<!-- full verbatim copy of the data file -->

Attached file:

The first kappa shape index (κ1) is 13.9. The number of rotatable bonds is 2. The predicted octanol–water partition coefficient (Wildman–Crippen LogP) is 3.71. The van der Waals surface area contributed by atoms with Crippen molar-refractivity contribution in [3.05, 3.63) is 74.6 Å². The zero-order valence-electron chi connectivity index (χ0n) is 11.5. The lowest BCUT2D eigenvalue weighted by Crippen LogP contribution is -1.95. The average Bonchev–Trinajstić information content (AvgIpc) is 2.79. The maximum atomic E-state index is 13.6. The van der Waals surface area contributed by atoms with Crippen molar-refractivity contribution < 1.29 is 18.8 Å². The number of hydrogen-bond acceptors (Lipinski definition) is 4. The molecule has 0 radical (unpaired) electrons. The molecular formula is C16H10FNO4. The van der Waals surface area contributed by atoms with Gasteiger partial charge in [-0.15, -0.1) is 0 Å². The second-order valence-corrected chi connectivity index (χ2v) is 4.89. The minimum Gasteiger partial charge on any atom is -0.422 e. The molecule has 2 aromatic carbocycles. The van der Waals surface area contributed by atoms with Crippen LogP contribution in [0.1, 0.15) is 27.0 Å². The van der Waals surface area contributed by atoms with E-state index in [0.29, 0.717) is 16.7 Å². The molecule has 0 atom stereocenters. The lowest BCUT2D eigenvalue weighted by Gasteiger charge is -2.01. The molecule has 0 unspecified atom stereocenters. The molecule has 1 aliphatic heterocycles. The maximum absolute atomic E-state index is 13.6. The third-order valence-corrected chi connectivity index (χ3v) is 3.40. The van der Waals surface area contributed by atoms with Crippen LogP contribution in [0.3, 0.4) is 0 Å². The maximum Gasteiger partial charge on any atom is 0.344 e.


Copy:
The first kappa shape index (κ1) is 13.9. The number of rotatable bonds is 2. The predicted octanol–water partition coefficient (Wildman–Crippen LogP) is 3.71. The van der Waals surface area contributed by atoms with Crippen molar-refractivity contribution in [3.05, 3.63) is 74.6 Å². The zero-order valence-electron chi connectivity index (χ0n) is 11.5. The lowest BCUT2D eigenvalue weighted by Crippen LogP contribution is -1.95. The average Bonchev–Trinajstić information content (AvgIpc) is 2.79. The maximum atomic E-state index is 13.6. The van der Waals surface area contributed by atoms with Crippen molar-refractivity contribution < 1.29 is 18.8 Å². The number of hydrogen-bond acceptors (Lipinski definition) is 4. The molecule has 0 radical (unpaired) electrons. The molecular formula is C16H10FNO4. The van der Waals surface area contributed by atoms with Gasteiger partial charge in [-0.15, -0.1) is 0 Å². The second-order valence-corrected chi connectivity index (χ2v) is 4.89. The minimum Gasteiger partial charge on any atom is -0.422 e. The molecule has 2 aromatic carbocycles. The van der Waals surface area contributed by atoms with Crippen LogP contribution in [0.1, 0.15) is 27.0 Å². The van der Waals surface area contributed by atoms with E-state index in [0.29, 0.717) is 16.7 Å². The molecule has 0 atom stereocenters. The lowest BCUT2D eigenvalue weighted by Gasteiger charge is -2.01. The molecule has 0 unspecified atom stereocenters. The molecule has 1 aliphatic heterocycles. The maximum absolute atomic E-state index is 13.6. The third-order valence-corrected chi connectivity index (χ3v) is 3.40. The van der Waals surface area contributed by atoms with Crippen LogP contribution in [0.3, 0.4) is 0 Å². The maximum Gasteiger partial charge on any atom is 0.344 e.